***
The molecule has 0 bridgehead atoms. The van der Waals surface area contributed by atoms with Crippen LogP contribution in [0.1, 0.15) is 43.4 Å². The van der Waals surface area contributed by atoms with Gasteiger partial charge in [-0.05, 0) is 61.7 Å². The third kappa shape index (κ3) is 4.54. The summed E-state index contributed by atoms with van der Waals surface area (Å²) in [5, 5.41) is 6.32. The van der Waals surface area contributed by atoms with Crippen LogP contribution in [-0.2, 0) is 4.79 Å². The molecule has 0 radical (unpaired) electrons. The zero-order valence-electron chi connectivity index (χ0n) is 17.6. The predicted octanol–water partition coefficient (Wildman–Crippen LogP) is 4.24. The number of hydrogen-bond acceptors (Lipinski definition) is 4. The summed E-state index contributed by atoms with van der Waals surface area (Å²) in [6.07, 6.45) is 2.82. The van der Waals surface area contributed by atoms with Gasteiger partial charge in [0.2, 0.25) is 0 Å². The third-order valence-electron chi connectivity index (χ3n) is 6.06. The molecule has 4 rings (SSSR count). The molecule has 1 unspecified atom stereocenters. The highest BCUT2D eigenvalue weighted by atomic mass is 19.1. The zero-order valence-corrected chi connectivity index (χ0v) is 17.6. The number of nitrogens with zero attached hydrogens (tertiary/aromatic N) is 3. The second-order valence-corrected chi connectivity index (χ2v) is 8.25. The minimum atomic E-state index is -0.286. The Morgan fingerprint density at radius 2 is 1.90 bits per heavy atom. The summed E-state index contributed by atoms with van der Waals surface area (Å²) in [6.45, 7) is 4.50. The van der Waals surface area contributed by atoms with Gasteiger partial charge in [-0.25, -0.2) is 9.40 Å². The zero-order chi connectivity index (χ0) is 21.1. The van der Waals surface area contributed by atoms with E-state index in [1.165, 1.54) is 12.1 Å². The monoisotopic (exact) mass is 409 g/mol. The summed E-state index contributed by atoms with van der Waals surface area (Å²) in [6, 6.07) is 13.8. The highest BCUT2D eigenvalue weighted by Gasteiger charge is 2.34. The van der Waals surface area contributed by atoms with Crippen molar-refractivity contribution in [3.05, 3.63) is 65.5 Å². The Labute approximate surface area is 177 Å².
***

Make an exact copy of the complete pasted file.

The molecule has 0 bridgehead atoms. The van der Waals surface area contributed by atoms with Crippen LogP contribution in [0.1, 0.15) is 43.4 Å². The van der Waals surface area contributed by atoms with Gasteiger partial charge in [-0.05, 0) is 61.7 Å². The third kappa shape index (κ3) is 4.54. The summed E-state index contributed by atoms with van der Waals surface area (Å²) in [5, 5.41) is 6.32. The van der Waals surface area contributed by atoms with Crippen LogP contribution in [-0.2, 0) is 4.79 Å². The molecule has 0 radical (unpaired) electrons. The zero-order valence-electron chi connectivity index (χ0n) is 17.6. The predicted octanol–water partition coefficient (Wildman–Crippen LogP) is 4.24. The number of hydrogen-bond acceptors (Lipinski definition) is 4. The summed E-state index contributed by atoms with van der Waals surface area (Å²) in [6.07, 6.45) is 2.82. The van der Waals surface area contributed by atoms with Gasteiger partial charge in [0.2, 0.25) is 0 Å². The third-order valence-electron chi connectivity index (χ3n) is 6.06. The molecule has 4 rings (SSSR count). The molecule has 1 unspecified atom stereocenters. The highest BCUT2D eigenvalue weighted by atomic mass is 19.1. The zero-order valence-corrected chi connectivity index (χ0v) is 17.6. The number of nitrogens with zero attached hydrogens (tertiary/aromatic N) is 3. The second-order valence-corrected chi connectivity index (χ2v) is 8.25. The minimum atomic E-state index is -0.286. The Morgan fingerprint density at radius 2 is 1.90 bits per heavy atom. The summed E-state index contributed by atoms with van der Waals surface area (Å²) in [6.45, 7) is 4.50. The van der Waals surface area contributed by atoms with Gasteiger partial charge in [-0.25, -0.2) is 9.40 Å². The zero-order chi connectivity index (χ0) is 21.1. The van der Waals surface area contributed by atoms with E-state index in [1.165, 1.54) is 12.1 Å². The monoisotopic (exact) mass is 409 g/mol. The summed E-state index contributed by atoms with van der Waals surface area (Å²) in [6, 6.07) is 13.8. The highest BCUT2D eigenvalue weighted by Gasteiger charge is 2.34. The van der Waals surface area contributed by atoms with Crippen molar-refractivity contribution in [3.05, 3.63) is 65.5 Å². The Labute approximate surface area is 177 Å².